Harold Hart Crane (1899 - 1932)

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Nicknames: "Hart Crane"
Birthplace: Garrettsville, Portage, OH, USA
Death: Died
Cause of death: suicide- jumped overboard off a ship
Occupation: poet
Managed by: Tammy Swingle (Tucker)
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Immediate Family

About Harold Hart Crane

Poet. He is remembered for his books "The Bridge," "Black Tambourine," "Chaplinesque," "Episode of Hands" and "The River." He died at the age of 32, but he seemed to be older. He committed suicide while returning from Mexico, leaping from the deck of S.S. Orizaba, somewhere off the Florida Coast. His body was never recovered.



Harold Hart Crane (July 21, 1899 – April 27, 1932) was an American poet. Finding both inspiration and provocation in the poetry of T. S. Eliot, Crane wrote modernist poetry that was difficult, highly stylized, and ambitious in its scope. In his most ambitious work, The Bridge, Crane sought to write an epic poem, in the vein of The Waste Land, that expressed a more optimistic view of modern, urban culture than the one that he found in Eliot's work. In the years following his suicide at the age of 32, Crane has been hailed by playwrights, poets, and literary critics alike (including Robert Lowell, Derek Walcott, Tennessee Williams, and Harold Bloom), as being one of the most influential poets of his generation.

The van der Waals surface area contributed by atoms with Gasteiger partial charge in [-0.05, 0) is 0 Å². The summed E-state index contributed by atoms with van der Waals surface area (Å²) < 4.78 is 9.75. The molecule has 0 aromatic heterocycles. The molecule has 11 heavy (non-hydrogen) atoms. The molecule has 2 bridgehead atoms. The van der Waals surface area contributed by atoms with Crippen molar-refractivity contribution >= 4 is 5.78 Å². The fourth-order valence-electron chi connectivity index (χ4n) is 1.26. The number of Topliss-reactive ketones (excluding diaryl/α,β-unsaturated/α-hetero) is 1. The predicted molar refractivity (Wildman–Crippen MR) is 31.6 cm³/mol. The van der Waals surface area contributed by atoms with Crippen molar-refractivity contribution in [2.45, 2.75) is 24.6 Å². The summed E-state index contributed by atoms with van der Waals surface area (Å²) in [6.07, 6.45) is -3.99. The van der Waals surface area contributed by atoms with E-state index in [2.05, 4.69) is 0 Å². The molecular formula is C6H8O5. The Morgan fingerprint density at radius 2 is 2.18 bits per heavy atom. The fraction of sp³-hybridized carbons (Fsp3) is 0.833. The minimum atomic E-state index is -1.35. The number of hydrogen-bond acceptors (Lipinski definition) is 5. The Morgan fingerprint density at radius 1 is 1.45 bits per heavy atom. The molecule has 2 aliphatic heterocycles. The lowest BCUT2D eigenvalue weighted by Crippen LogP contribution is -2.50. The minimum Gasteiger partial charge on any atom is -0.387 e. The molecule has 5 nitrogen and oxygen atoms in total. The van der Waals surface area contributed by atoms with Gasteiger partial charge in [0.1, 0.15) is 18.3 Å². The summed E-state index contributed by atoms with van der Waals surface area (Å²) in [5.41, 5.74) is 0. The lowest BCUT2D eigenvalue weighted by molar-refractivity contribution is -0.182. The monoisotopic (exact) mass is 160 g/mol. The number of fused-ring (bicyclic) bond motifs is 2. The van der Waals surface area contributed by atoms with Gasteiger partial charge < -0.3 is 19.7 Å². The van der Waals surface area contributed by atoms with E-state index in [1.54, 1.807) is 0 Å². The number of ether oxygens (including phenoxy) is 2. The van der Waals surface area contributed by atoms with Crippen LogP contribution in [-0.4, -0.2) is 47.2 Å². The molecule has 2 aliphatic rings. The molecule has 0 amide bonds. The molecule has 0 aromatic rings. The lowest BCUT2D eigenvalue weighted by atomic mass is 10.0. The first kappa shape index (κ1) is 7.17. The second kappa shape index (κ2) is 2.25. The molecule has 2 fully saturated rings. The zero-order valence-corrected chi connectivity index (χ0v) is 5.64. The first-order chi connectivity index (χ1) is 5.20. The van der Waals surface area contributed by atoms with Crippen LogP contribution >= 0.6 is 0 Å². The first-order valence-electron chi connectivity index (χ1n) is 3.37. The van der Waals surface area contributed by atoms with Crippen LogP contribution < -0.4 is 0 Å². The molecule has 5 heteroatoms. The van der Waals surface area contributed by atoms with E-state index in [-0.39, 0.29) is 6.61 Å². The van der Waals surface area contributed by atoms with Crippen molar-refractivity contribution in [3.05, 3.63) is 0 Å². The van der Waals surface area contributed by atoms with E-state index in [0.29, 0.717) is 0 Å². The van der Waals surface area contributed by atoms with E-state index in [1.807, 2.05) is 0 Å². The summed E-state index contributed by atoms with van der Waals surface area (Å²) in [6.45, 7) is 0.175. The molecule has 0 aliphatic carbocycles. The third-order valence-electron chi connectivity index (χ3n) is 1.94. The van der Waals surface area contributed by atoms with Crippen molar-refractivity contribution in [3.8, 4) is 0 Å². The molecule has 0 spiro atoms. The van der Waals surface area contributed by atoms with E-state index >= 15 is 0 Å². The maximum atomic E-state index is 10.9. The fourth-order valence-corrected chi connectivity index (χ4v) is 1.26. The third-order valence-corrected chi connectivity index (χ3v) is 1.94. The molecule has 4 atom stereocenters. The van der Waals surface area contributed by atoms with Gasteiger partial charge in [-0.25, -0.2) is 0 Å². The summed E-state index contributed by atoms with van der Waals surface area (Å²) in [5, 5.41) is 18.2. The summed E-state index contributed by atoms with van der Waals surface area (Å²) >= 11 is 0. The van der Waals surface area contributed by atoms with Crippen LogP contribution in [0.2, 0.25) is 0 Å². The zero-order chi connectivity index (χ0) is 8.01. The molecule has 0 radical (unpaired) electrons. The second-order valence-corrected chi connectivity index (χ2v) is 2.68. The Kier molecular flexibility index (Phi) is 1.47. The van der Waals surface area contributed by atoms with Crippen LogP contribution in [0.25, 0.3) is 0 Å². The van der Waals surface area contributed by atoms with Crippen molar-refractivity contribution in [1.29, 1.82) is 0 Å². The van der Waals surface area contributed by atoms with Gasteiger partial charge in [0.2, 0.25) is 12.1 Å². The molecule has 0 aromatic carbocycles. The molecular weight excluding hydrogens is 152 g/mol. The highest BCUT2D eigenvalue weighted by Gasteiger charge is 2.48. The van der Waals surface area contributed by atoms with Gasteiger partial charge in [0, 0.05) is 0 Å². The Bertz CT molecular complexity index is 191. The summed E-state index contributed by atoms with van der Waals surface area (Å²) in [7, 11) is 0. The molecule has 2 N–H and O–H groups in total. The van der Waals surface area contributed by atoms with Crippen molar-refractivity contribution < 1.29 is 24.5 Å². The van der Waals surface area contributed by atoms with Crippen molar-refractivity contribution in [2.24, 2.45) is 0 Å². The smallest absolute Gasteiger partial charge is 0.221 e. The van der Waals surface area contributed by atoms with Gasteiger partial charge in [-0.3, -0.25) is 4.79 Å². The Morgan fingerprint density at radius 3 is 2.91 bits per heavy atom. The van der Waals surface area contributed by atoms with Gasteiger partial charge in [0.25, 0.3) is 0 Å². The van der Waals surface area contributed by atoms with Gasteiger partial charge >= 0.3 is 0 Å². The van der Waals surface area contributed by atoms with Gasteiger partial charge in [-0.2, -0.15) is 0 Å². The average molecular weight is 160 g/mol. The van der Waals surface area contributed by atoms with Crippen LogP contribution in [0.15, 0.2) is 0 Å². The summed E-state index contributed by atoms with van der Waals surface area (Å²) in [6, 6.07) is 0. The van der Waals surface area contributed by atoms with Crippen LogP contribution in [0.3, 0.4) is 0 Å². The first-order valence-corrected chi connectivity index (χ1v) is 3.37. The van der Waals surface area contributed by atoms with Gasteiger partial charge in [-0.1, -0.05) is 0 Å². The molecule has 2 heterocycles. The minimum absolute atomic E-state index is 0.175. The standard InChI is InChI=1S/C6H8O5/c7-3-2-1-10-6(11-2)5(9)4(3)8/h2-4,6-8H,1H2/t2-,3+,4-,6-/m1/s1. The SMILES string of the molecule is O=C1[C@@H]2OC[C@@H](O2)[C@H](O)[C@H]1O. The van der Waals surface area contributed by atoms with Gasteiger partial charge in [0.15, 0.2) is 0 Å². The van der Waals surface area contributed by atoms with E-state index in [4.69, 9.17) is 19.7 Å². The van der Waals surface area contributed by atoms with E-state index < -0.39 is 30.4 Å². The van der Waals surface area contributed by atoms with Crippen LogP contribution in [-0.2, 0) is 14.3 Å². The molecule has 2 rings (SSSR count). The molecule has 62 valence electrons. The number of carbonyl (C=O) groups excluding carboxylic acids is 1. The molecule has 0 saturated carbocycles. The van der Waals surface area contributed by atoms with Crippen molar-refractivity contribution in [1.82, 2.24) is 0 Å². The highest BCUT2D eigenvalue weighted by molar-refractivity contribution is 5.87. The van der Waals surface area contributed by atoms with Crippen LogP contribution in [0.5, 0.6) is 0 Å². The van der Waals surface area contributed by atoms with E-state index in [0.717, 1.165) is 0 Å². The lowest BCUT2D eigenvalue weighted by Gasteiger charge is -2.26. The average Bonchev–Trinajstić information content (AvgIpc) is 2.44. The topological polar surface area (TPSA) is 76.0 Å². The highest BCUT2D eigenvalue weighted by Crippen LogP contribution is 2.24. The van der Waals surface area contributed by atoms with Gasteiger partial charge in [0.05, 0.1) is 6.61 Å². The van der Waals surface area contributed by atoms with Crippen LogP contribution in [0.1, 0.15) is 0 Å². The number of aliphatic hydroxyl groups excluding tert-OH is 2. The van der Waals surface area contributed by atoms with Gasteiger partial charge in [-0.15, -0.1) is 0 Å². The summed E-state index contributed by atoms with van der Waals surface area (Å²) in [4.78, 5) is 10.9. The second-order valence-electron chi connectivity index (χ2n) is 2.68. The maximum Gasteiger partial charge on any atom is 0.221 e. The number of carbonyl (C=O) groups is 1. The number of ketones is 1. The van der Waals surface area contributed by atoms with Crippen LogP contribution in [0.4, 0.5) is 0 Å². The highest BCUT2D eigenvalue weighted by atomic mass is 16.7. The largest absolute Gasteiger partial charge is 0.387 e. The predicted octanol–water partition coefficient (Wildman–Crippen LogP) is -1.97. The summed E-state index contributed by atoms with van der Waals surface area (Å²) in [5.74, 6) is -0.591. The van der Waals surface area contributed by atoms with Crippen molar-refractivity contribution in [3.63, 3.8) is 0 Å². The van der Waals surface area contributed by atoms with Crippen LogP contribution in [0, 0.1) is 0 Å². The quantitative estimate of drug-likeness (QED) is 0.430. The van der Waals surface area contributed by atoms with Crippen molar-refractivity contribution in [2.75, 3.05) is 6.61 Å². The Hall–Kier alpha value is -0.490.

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Hart Crane's Timeline

July 21, 1899
Garrettsville, Portage, OH, USA
April 26, 1932
Age 32
Garrettsville, Portage, OH, USA